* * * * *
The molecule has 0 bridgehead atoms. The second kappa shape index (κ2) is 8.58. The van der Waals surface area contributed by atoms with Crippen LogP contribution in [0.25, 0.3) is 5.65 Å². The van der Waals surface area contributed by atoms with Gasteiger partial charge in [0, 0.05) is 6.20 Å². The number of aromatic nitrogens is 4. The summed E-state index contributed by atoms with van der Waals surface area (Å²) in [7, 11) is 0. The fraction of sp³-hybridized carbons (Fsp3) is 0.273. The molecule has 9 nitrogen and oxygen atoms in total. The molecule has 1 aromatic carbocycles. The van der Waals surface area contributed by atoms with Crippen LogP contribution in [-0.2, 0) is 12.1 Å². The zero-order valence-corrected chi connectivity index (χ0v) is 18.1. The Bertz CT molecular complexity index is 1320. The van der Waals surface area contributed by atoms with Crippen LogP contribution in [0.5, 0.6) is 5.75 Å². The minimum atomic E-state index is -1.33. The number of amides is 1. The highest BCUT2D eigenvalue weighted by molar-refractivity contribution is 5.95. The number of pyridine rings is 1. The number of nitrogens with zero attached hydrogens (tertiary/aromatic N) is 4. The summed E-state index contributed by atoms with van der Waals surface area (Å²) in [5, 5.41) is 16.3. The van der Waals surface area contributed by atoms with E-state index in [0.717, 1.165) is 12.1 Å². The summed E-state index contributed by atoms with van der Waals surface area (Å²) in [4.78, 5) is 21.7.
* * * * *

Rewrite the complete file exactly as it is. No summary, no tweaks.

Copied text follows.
The molecule has 0 bridgehead atoms. The second kappa shape index (κ2) is 8.58. The van der Waals surface area contributed by atoms with Crippen LogP contribution in [0.25, 0.3) is 5.65 Å². The van der Waals surface area contributed by atoms with Gasteiger partial charge in [0, 0.05) is 6.20 Å². The number of aromatic nitrogens is 4. The summed E-state index contributed by atoms with van der Waals surface area (Å²) in [7, 11) is 0. The fraction of sp³-hybridized carbons (Fsp3) is 0.273. The molecule has 9 nitrogen and oxygen atoms in total. The molecule has 1 aromatic carbocycles. The van der Waals surface area contributed by atoms with Crippen LogP contribution in [-0.2, 0) is 12.1 Å². The zero-order valence-corrected chi connectivity index (χ0v) is 18.1. The Bertz CT molecular complexity index is 1320. The van der Waals surface area contributed by atoms with Crippen LogP contribution in [0.5, 0.6) is 5.75 Å². The minimum atomic E-state index is -1.33. The number of amides is 1. The highest BCUT2D eigenvalue weighted by molar-refractivity contribution is 5.95. The number of pyridine rings is 1. The number of nitrogens with zero attached hydrogens (tertiary/aromatic N) is 4. The summed E-state index contributed by atoms with van der Waals surface area (Å²) in [5, 5.41) is 16.3. The van der Waals surface area contributed by atoms with E-state index in [0.717, 1.165) is 12.1 Å². The summed E-state index contributed by atoms with van der Waals surface area (Å²) in [4.78, 5) is 21.7.